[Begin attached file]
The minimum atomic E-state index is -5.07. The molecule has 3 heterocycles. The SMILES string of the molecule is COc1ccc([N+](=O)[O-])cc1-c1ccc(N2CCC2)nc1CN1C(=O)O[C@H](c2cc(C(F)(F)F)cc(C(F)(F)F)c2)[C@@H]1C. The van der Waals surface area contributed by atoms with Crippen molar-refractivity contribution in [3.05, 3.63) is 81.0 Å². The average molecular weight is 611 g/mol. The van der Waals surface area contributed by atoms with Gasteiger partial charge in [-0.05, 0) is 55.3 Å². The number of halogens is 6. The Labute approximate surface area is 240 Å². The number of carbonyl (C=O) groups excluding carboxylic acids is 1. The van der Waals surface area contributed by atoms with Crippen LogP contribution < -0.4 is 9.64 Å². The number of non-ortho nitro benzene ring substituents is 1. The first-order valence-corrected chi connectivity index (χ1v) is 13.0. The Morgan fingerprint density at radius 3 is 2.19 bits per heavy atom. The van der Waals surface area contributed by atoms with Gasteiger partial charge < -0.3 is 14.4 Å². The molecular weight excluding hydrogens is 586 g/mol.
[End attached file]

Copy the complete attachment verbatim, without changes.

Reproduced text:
The minimum atomic E-state index is -5.07. The molecule has 3 heterocycles. The SMILES string of the molecule is COc1ccc([N+](=O)[O-])cc1-c1ccc(N2CCC2)nc1CN1C(=O)O[C@H](c2cc(C(F)(F)F)cc(C(F)(F)F)c2)[C@@H]1C. The van der Waals surface area contributed by atoms with Crippen molar-refractivity contribution in [3.05, 3.63) is 81.0 Å². The average molecular weight is 611 g/mol. The van der Waals surface area contributed by atoms with Gasteiger partial charge in [-0.05, 0) is 55.3 Å². The number of halogens is 6. The Labute approximate surface area is 240 Å². The number of carbonyl (C=O) groups excluding carboxylic acids is 1. The van der Waals surface area contributed by atoms with Crippen LogP contribution < -0.4 is 9.64 Å². The number of non-ortho nitro benzene ring substituents is 1. The first-order valence-corrected chi connectivity index (χ1v) is 13.0. The Morgan fingerprint density at radius 3 is 2.19 bits per heavy atom. The van der Waals surface area contributed by atoms with Gasteiger partial charge < -0.3 is 14.4 Å². The molecular weight excluding hydrogens is 586 g/mol.